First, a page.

Prison Bed Study - UB 20-2019

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Earlier this year, the Colorado General Assembly passed HB 20-1019 that, among other items, mandates a prison utilization study to be undertaken by the Colorado Department of Local Affairs (DOLA).  The study is now underway.  The study will evaluate prison bed needs in Colorado and provide a utilization analysis of all state and privately operated facilities. It also will provide an analysis of the feasibility of the Colorado Department of Corrections to obtain privately owned facilities located in Las Animas and Olney Springs, or to utilize unused state-owned buildings to meet prison bed needs.  A second aspect of the study will determine the economic and other impacts that potential private prison closure would have on local governments and the wider community, and recommend strategies to diversify the affected local economies.  

Input from affected community members, local governments, and stakeholder groups is a key element of the economic portion of the study.  This is an opportunity to submit written comments that will be part of the public record surrounding the prison utilization study for consideration by the Colorado General Assembly.  

 

Please Go to this link to make your voice heard:

https://rpiconsulting.checkbox.com/prisonstudypubliccomment

Other Impacts Closures could have on our Communities...

 

 Rick Ritter, OCHD has been following the possible closures of private prisons in Bent and Crowley Counties closely.  He wanted to share another certain impact those closures would have on our communities, and that involves the Social Determinants of Health (SDoH), which he think could be used as another strong argument against closure, please see the points below:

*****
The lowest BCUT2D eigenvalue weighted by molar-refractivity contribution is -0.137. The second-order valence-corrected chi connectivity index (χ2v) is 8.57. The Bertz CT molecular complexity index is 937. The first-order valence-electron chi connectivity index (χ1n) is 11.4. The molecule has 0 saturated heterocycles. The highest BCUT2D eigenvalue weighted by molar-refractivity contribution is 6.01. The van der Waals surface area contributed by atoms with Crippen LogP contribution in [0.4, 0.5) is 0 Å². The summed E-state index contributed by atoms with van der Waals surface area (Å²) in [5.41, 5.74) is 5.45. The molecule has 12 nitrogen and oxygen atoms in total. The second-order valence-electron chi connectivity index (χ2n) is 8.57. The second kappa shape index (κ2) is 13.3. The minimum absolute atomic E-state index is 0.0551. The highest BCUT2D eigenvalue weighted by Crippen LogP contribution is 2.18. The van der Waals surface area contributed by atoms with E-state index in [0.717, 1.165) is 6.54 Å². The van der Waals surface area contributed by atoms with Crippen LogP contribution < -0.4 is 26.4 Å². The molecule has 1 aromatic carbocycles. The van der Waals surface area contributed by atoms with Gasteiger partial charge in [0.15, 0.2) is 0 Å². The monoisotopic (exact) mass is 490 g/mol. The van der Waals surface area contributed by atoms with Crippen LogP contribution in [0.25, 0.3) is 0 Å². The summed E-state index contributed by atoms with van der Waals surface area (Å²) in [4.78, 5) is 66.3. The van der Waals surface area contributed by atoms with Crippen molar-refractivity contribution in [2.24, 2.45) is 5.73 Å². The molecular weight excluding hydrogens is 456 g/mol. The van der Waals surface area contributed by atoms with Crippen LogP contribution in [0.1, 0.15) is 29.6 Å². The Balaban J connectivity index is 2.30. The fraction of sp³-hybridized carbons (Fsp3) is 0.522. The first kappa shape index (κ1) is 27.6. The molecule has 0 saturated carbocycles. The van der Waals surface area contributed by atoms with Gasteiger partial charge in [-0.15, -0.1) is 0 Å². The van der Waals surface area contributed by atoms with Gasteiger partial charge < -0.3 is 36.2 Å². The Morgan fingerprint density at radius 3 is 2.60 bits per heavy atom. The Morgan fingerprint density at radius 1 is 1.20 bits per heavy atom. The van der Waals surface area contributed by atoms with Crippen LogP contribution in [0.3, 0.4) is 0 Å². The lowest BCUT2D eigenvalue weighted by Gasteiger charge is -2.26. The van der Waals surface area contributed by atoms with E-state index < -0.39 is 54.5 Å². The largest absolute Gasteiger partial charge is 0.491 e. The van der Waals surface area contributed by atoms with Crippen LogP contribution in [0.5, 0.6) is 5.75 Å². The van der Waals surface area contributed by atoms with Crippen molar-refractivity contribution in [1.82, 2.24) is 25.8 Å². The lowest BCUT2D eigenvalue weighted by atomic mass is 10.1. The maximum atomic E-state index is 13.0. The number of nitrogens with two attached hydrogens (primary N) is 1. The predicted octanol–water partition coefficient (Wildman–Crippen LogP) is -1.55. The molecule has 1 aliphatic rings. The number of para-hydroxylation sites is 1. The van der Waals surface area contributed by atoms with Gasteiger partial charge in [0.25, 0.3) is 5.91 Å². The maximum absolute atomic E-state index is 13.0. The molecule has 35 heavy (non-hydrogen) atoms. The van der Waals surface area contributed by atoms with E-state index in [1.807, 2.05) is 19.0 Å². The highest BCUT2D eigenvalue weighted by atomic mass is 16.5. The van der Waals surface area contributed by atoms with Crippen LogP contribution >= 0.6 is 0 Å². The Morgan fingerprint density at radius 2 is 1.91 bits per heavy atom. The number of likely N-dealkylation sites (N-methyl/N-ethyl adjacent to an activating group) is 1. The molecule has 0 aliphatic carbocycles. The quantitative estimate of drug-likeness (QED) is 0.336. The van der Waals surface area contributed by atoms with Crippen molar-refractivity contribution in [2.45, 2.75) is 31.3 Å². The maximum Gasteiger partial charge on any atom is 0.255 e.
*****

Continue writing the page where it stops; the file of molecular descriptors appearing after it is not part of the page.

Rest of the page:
Essentially, poverty = poor health outcomes and risky behaviors; they vary directly in that as poverty increases, the risky behaviors and negative health outcomes increases. 

And now the details:

ü  Social Determinants of Health (SDoH) include factors such as economic stability (i.e. poverty), neighborhoods and built environment, health and healthcare, education, and social and community context.  These factors can have a very strong influence and impact on health outcomes (i.e. chronic disease, substance abuse that leads to negative health outcomes, etc.).

 

ü  The Colorado Department of Public Health and Environment acknowledges that economic inequities results in adverse health outcomes.

o   Closure of the private prisons will certainly exacerbate the economic inequities of Southeast, rural Colorado, thus leading to even more adverse health outcomes.

 

ü  Research definitively shows that poverty can lead to a higher prevalence of chronic disease.

o   As poverty is increased due to the closures of the private prisons, it is a valid assumption that the already high prevalence of chronic diseases will increase in Southeast, rural Colorado.

 

ü  The counties of Southeast, rural Colorado are already impoverished and have struggling economies, and not surprisingly these counties already lead the state in negative risk behaviors (substance abuse, tobacco use) and poor health outcomes.